A memorial is being unveiled at University Hospital of North
Durham to honour members of the local community who have donated
organs at the hospital.
In addition to a wall mounted stone memorial, individual
remembrance stones have been embedded into the walkway approaching
the main hospital entrance.
Paul Forster-Jones, a non-executive director at County Durham
and Darlington NHS Foundation Trust and chair of the Trust's Organ
Donation Committee said, "The memorial honours the 58 people who
have donated organs since it first became possible at this hospital
in 2010 - each of whom is honoured with an individual stone, around
half of which bear the details of the donor and a dedication from
their family. The remaining stones are anonymous. The
memorial also pays tribute to the families who found the courage to
see through their loved ones' wishes.
"These 58 donors have resulted in over 250 people receiving
either life-saving or life transforming transplants. A
further 100 people have also benefited from transplants from donors
at our other acute hospital, Darlington Memorial Hospital, meaning
that almost 400 people have received a new chance at life as a
result of the kindness of others in our community.
"This kind of memorial is known as a Stolpersteine, meaning
'stumbling stone'. The concept aims to commemorate 'good
people at their last place of life', and there are many thousands
of them around the world.
"The North East has a great community spirit so it's no surprise
to me that it's one of the top regions in the country for organ
donation. Unfortunately, however, less than 2% of all deaths
in hospital are suitable for organ donation. Although it's no
longer necessary to be registered in order to be a donor, families
can still choose not to consent - often because of uncertainty
about their loved one's wishes. So we strongly encourage
people to have that difficult conversation with their family -
making their wishes known. Currently, more families refuse
than give consent for organ donation than give their consent.
Of course, this is an incredibly difficult decision which is why
it's important to remember and honour those who save others in this
"Tragically, every week people in our region die while waiting
for an organ donation and many hundreds endure life-limiting
treatments whilst waiting."
Sheila Burlison, a 61 year old former north east nurse, had a
heart transplant in 2020, thanks to a donor. She says,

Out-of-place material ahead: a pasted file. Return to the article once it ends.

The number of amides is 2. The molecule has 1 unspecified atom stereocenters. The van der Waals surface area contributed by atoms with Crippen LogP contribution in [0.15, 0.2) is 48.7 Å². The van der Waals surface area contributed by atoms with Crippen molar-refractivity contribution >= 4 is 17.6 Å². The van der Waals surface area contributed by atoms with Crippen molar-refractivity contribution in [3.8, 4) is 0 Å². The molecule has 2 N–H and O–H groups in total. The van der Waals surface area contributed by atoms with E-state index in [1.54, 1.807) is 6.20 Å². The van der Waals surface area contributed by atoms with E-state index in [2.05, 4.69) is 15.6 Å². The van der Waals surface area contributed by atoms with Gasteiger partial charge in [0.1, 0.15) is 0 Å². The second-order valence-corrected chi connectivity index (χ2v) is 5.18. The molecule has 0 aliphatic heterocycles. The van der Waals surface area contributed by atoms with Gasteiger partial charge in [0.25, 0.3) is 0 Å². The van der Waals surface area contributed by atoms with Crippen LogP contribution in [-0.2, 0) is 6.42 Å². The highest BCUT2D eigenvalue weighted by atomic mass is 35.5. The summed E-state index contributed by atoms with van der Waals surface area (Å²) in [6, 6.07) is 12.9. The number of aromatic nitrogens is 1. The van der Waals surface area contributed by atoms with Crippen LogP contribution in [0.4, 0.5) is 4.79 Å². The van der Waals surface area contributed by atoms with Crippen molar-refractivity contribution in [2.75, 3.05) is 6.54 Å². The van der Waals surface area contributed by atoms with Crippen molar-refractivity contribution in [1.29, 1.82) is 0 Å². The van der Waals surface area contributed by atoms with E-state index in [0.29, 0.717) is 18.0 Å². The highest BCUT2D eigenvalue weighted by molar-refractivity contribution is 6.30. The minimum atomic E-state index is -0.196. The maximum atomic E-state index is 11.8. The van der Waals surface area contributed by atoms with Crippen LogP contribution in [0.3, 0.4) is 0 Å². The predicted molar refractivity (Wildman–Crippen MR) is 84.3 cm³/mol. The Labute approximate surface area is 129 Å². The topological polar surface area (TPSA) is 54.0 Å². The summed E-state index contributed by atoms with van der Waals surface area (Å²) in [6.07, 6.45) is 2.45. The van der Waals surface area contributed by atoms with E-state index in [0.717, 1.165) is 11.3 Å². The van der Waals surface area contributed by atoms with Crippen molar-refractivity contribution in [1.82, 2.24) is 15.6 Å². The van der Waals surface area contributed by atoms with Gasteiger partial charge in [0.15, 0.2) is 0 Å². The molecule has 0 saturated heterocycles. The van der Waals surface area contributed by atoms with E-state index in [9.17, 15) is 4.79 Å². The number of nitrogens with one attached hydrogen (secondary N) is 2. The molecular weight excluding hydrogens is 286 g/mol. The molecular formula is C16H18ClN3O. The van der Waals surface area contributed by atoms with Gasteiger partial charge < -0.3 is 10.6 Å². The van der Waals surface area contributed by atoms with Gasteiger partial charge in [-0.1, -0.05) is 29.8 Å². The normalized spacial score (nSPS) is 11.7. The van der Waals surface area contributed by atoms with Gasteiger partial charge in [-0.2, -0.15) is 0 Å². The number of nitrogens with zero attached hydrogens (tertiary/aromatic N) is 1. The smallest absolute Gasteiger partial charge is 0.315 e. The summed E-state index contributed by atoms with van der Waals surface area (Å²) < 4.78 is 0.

"Unfortunately, my heart was affected by treatment I received for
breast cancer. Prior to that I was always on the go, both at
work and home. I'd been unwell for seven years before my
transplant, could no longer work and was in total heart
failure. Simply moving around at home became very difficult,
I was so breathless all the time.
"When I got the call to say there was a heart for me, my first
thoughts were for the poor family of the young man who had
died. I have subsequently met them and they told me it gave
them comfort knowing something positive came out of their son's
"Although it was immediately prior to the Covid-19 pandemic, the
transplant totally transformed my life. It gave me a future -
something I didn't think I had - I can look forward. It was and
still is like a miracle. I can enjoy the simple things of daily
life - working in my garden or even just going upstairs! I
will be forever grateful that this is all thanks to the generosity
of a donor and their family."
Keith Parker lost his wife, Nicola, suddenly in 2018, when she
was 70 years old. "Nicola had Parkinson's for seven years but
had a seizure which took her from us very suddenly and
"I can't speak highly enough of the organ donor nurses who were
incredibly kind. But when they first came to see me to gently
discuss the possibility of organ donation, it presented an enormous
dilemma as it wasn't something Nicola and I had ever discussed and
I had no idea of her wishes. When the nurses told me Nicola
had registered as a donor through her driving licence, all
uncertainly lifted and I had no hesitation in fulfilling her wishes
and giving the go-ahead. Both Nicola's kidneys and one of her
lungs went to people badly in need of them. I've had letters
from all three, which made me very proud and brought me some
"Nicola was someone who always wanted to make things as easy as
possible for others and donating organs to give others an easier
life is a fitting way to mark her own."
We also want to give thanks to and honour future donors who will
be given the opportunity to be named and remembered on the
Published: 15 February 2023
'As I was very, very nervous, I must have been the worst patient
ever and they were brilliant with me and I can't thank them enough
- could you please pass on my sincere thanks.'
Patient, Hysteroscopy Unit, Chester-le-Street Community